"The goalkeeper’s remarks after crashing out of the Olympics were tactless, but her suspension proves female athletes are unjustly held to a higher standard".

    Let's be clear, this not just a "suspension" this was a "firing" or "termination" if you will. As one person stated so succinctly recently why is it that we are giving Solo a potentially fatal blow to her career and legacy when we ignore the ugly moral failures of private failings of Kobe Bryant or Michael Phelps, and other athletes while letting the "positivity" of their legacies thrive? Does Hope Solo not deserve the same? Or perhaps more importantly...don't young girls and women deserve the same?

  16. stewart hayes, August 29, 2016 at 5:14 p.m.

    Yes M Saunders, I agree 'she stepped out of line and must be punished' attitude almost feels like a personal problem of Gulati with her. Mike W I doubt it's farewell since she has a good 5 years left and no need to jump the gun unless you know something we don't. She has not announced anything and we're saying goodbye? I've always been intrigued by her move from an outstanding high school forward to goalkeeper in college. It makes the coach in me wonder why we have players specialize so early as goalkeepers. US soccer made much too much of an issue out of her post Olympic loss comments. We live in a hyper news world where many things people say are blown out of proportion by those who would sensor every errant thought people have. In so doing US soccer may have cut off the nose to spite the face by suspending her especially if she does wear USWNT jersey again.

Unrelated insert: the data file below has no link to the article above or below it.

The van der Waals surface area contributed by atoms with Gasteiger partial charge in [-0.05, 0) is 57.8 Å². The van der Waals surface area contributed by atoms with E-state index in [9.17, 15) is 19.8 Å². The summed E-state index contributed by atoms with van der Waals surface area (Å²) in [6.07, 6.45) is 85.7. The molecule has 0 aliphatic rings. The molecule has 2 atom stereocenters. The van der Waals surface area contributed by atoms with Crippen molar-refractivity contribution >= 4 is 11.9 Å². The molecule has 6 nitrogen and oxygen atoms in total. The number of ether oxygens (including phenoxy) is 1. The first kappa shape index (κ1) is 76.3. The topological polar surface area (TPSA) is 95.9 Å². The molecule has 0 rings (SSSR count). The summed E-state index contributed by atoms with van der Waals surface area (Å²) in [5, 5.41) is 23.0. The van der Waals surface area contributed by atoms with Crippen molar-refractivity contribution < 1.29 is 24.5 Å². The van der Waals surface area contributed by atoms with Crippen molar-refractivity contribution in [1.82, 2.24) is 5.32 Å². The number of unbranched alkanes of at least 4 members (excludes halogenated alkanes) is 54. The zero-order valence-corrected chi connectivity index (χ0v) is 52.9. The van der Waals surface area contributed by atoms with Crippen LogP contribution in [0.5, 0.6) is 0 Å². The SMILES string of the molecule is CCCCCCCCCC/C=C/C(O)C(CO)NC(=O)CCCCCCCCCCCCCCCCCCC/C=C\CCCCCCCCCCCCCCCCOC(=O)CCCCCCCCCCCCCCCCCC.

17. Gus Keri, August 29, 2016 at 5:48 p.m.